When I'm not working with clients to organize their homes or offices, I'm editing CoastViews Magazine - organizing words, rather than papers or stuff. So that's why I just finished reading a wonderful book called The Subversive Copy Editor, by Carol Fisher Saller. (Here it is on IndieBound.) This is one of my favorite quotes:
The manuscript does not have to be perfect. ...While Saller is writing about editing, similar cautions apply to much of what we do - at work and at home. It's easy to set standards that are higher than what is really needed to serve our customers, our friends, our family. In many cases, like the editor, we'd be better off to simply do the best we can within a reasonable amount of time.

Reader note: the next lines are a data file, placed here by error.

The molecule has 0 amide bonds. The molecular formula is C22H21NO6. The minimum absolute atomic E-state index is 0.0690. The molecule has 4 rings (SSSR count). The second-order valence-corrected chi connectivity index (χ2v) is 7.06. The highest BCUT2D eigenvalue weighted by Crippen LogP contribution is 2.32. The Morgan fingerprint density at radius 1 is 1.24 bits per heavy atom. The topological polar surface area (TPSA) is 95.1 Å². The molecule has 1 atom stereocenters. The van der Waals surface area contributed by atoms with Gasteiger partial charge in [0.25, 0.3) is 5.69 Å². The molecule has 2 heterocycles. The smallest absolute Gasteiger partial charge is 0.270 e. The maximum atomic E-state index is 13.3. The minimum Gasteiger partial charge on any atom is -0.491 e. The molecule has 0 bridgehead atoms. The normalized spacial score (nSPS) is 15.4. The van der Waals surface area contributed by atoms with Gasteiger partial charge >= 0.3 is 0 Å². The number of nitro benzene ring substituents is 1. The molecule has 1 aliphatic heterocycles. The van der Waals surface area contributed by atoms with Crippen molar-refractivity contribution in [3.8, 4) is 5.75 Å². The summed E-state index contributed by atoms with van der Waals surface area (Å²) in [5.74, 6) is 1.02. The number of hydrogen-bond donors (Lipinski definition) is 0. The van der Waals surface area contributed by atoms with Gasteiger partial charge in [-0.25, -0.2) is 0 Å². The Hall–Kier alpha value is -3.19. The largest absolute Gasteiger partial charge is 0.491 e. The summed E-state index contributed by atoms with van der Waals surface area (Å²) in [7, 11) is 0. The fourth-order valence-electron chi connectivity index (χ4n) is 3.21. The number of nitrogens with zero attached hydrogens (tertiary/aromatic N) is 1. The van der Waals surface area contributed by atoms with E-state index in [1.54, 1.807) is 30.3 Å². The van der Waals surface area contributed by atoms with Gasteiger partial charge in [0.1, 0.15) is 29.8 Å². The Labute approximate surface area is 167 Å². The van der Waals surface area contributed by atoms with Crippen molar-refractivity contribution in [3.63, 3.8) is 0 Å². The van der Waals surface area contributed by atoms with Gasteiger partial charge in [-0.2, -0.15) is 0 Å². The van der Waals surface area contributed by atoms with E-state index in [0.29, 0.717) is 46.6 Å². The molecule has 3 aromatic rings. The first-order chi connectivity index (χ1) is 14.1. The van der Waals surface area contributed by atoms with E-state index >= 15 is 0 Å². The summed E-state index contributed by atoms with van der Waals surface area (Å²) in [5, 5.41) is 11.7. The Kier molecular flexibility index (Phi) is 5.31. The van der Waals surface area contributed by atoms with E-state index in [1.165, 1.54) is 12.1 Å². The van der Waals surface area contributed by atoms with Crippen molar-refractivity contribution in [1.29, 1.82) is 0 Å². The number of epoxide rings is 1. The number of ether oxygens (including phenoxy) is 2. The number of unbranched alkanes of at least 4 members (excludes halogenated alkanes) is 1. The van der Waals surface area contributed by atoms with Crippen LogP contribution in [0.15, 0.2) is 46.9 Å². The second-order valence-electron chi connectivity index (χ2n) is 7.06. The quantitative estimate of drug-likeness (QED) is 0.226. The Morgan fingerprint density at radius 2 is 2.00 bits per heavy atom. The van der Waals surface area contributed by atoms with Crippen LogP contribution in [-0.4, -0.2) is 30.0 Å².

The manuscript does not have to be perfect because perfect isn't possible. There's no Platonic idea for that document, one "correct" way for it to turn out, one perfect version hidden in the block of marble that it's your job to discover by endless chipping away. It simply has to be the best you can make it in the time you're given, free of obvious gaffes, rid of every error you can spot, rendered consistent in every way that the reader needs in order to understand and appreciate, and as close to your chosen style as is practical.
Six Perspectives on Perfectionism